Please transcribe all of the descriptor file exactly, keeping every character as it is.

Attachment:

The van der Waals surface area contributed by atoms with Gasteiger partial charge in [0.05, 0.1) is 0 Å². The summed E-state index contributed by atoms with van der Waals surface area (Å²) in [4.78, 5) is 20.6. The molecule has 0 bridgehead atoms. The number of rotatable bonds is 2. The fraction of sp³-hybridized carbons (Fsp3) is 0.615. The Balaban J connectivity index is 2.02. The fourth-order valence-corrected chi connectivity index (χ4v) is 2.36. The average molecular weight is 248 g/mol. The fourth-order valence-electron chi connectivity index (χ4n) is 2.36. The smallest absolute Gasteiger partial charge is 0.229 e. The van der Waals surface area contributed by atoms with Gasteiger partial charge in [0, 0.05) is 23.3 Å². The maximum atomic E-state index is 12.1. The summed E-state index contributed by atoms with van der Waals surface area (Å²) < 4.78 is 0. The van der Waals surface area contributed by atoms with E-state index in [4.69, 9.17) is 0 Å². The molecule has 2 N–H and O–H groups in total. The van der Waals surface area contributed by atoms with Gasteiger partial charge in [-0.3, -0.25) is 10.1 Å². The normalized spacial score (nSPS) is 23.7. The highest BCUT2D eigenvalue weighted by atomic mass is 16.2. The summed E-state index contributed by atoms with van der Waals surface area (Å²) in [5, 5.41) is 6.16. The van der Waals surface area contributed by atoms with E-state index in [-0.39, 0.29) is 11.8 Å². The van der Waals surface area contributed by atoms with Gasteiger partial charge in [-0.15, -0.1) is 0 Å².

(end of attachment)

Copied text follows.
The van der Waals surface area contributed by atoms with Gasteiger partial charge in [0.05, 0.1) is 0 Å². The summed E-state index contributed by atoms with van der Waals surface area (Å²) in [4.78, 5) is 20.6. The molecule has 0 bridgehead atoms. The number of rotatable bonds is 2. The fraction of sp³-hybridized carbons (Fsp3) is 0.615. The Balaban J connectivity index is 2.02. The fourth-order valence-corrected chi connectivity index (χ4v) is 2.36. The average molecular weight is 248 g/mol. The fourth-order valence-electron chi connectivity index (χ4n) is 2.36. The smallest absolute Gasteiger partial charge is 0.229 e. The van der Waals surface area contributed by atoms with Gasteiger partial charge in [0, 0.05) is 23.3 Å². The maximum atomic E-state index is 12.1. The summed E-state index contributed by atoms with van der Waals surface area (Å²) < 4.78 is 0. The van der Waals surface area contributed by atoms with E-state index in [4.69, 9.17) is 0 Å². The molecule has 2 N–H and O–H groups in total. The van der Waals surface area contributed by atoms with Gasteiger partial charge in [-0.3, -0.25) is 10.1 Å². The normalized spacial score (nSPS) is 23.7. The highest BCUT2D eigenvalue weighted by atomic mass is 16.2. The summed E-state index contributed by atoms with van der Waals surface area (Å²) in [5, 5.41) is 6.16. The van der Waals surface area contributed by atoms with E-state index in [-0.39, 0.29) is 11.8 Å². The van der Waals surface area contributed by atoms with Gasteiger partial charge in [-0.15, -0.1) is 0 Å².